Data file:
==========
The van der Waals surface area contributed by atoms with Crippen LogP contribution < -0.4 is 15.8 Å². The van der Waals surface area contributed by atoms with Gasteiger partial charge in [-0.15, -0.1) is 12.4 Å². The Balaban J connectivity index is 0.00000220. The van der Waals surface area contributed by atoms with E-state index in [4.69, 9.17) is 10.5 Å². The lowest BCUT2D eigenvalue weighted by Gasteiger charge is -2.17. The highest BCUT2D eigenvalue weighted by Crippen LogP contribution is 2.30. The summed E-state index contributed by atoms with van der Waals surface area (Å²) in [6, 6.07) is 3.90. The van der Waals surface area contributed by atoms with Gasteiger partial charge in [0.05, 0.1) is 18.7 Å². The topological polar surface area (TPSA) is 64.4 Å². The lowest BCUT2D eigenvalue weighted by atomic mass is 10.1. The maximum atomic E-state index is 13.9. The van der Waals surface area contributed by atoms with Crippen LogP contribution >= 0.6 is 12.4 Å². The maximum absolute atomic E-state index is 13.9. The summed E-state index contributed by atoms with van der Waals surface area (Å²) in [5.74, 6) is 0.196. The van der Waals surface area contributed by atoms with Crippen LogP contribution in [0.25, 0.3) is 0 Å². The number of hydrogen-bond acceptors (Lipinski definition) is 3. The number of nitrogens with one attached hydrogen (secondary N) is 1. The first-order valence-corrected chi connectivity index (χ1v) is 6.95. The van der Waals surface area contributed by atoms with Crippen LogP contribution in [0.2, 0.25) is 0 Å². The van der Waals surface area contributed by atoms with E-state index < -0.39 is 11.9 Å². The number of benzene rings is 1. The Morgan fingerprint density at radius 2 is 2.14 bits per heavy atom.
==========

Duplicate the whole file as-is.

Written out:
The van der Waals surface area contributed by atoms with Crippen LogP contribution < -0.4 is 15.8 Å². The van der Waals surface area contributed by atoms with Gasteiger partial charge in [-0.15, -0.1) is 12.4 Å². The Balaban J connectivity index is 0.00000220. The van der Waals surface area contributed by atoms with E-state index in [4.69, 9.17) is 10.5 Å². The lowest BCUT2D eigenvalue weighted by Gasteiger charge is -2.17. The highest BCUT2D eigenvalue weighted by Crippen LogP contribution is 2.30. The summed E-state index contributed by atoms with van der Waals surface area (Å²) in [6, 6.07) is 3.90. The van der Waals surface area contributed by atoms with Gasteiger partial charge in [0.05, 0.1) is 18.7 Å². The topological polar surface area (TPSA) is 64.4 Å². The lowest BCUT2D eigenvalue weighted by atomic mass is 10.1. The maximum atomic E-state index is 13.9. The van der Waals surface area contributed by atoms with Crippen LogP contribution >= 0.6 is 12.4 Å². The maximum absolute atomic E-state index is 13.9. The summed E-state index contributed by atoms with van der Waals surface area (Å²) in [5.74, 6) is 0.196. The van der Waals surface area contributed by atoms with Crippen LogP contribution in [0.25, 0.3) is 0 Å². The number of hydrogen-bond acceptors (Lipinski definition) is 3. The number of nitrogens with one attached hydrogen (secondary N) is 1. The first-order valence-corrected chi connectivity index (χ1v) is 6.95. The van der Waals surface area contributed by atoms with Crippen LogP contribution in [0.2, 0.25) is 0 Å². The van der Waals surface area contributed by atoms with E-state index < -0.39 is 11.9 Å². The number of benzene rings is 1. The Morgan fingerprint density at radius 2 is 2.14 bits per heavy atom.